Rosanne Dingli

Rosanne Dingli

Sunday, October 31, 2010

How to Create a 'Read-in-One-Sitting' eBook

A Picture of a eBook                                   Image via Wikipedia
A regular novel of about 90 000 words takes about 5 or 6 hours to read end-to-end. That is, if you count all the time you spend reading, that's what it will add up to. Which means a lot of reading and a lot to remember.

Read-in-One-Sitting  books are those you can read in one train ride, say. Or one visit to a dentist's waiting room. Or one stand in a long queue, or at a bus stop. They are books you can load onto your portable device, and enjoy in one hit. One lunch-break, or one ferry trip. How neat.

They are becoming quite popular, because they are cheaper than the regular novel. Some even come free. I have three of these Read-in-One-Sitting books up at SmashWords, at the moment, and they are all free. I am testing the market. You are invited to download them here.

How did I make them? It was not that hard. I used to write a lot of short stories in the past, and they were published as collections which have gone out of print. So I found four stories, and bundled them in pairs that seemed to go well together. I also found one of my old historical novellas that was under 20 000 words - which means it's easily read in under an hour. Great.

So I had two bundles of two short stories each, and a novella. I formatted them properly, following the instruction manual at SmashWords, uploaded them, and made simple covers using patterned wrapping paper and a bit of typography.

Can you do the same? Probably: look through your old files and find stories whose rights are entirely yours. Give them a good edit so that they feel fresh, correct and very readable. Make sure that the wordcount of each eBook you make is under 20 000 words. Read them aloud while timing yourself. Each book should not take longer than about 20 minutes to read. Just the right length for a commute, a long wait at the doctor's, or that lag time between lectures.

Decide how you would like to go: Kindle? Read the instructions at Amazon. SmashWords? Read their manual. Formatting for these two is rather easy - there are others that are slightly more complicated.
Upload your eBooks after you have made yourself some covers (preferably a bit better than mine!) and try to price them within reason, always remembering they are only little books that take no time to read and enjoy. If you realise that they make excellent 'tasters' for your kind of writing, you can use them as freebies to excite readers about your work. They might then purchase your longer works more eagerly.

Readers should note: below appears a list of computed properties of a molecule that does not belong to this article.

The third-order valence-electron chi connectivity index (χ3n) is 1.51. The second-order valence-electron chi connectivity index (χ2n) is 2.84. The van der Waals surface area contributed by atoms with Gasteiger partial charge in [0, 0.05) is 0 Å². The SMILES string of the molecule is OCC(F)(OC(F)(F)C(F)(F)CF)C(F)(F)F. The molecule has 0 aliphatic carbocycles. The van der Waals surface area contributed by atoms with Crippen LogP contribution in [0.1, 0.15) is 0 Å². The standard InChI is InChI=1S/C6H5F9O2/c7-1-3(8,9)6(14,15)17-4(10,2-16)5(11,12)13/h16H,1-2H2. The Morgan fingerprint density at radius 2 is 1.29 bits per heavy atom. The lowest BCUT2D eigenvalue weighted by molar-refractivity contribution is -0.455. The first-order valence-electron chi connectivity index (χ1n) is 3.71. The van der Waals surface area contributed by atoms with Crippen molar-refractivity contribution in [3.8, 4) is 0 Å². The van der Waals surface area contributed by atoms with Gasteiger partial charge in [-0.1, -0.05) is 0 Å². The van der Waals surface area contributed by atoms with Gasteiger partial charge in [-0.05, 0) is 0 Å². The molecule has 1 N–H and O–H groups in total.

Making these short Read-in-One-Sitting books becomes easier the more you make. You might find your readers coming back for more.
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  1. One further tip, having just done my first one. Do Smashwords first. Their manual is very clear and concise. Once you create a file that can upload reliably to SW, change the copyright info and it appears to post cleanly to Amazon without redoing anything else... Now, if I could just write short. Every short story I've ever attempted turned into a 90k word novel. Except the one that went 170k...

  2. Matt - I used to write short all the time. I had it down to a fine art, and managed to put together three great collections of published and awarded stories. It's hard, but it's addictive and habitual.

    But writing novels is just as hard. It took me a while to handle the change: the thought rhythms are just not the same. Now I think I can only write long.

    Writers like you are blessed with talent - you make it seem effortless.

  3. Rosanne -- Thank you for your generosity in giving some highly stimulating information about this new world of digital publishing. I'm still making the transition from non-fiction to fiction and so my material is not yet ready, but you have given me clues as to the first steps to take towards the publishing stage.

    And judging from the initial chapter of The Gospel of St Luke it will be every bit as good as Death in Malta! You deserve every success.

  4. Hello there, Stephen! Thank you for your lovely comment: the publishing world is changing from month to month, and authors are forming relationships with their readers like never before. Cultivating a following is now as important as writing well and interestingly. We live in riveting times!

  5. Good idea, if we can tailor the writing to what the reader wants, that is not a bad thing. For example what kind of books do people like to read on a train, where you read something each day in approximately 1/2 hour chunks at the start and end of each working day. Would it be a novel, short stories, novellas? Is it different from the books people pick up when they go on a plane?

  6. What a good question, Hugo - the so-called 'airplane novel' could very well be joined by the 'train ebook'.

    Yes - the difference is quite clear. I know a number of writers who could join me in writing a lot of 'train ebooks'. Perhaps there could be download docks at railway stations and undergrounds, where commuters could get their daily reading fix.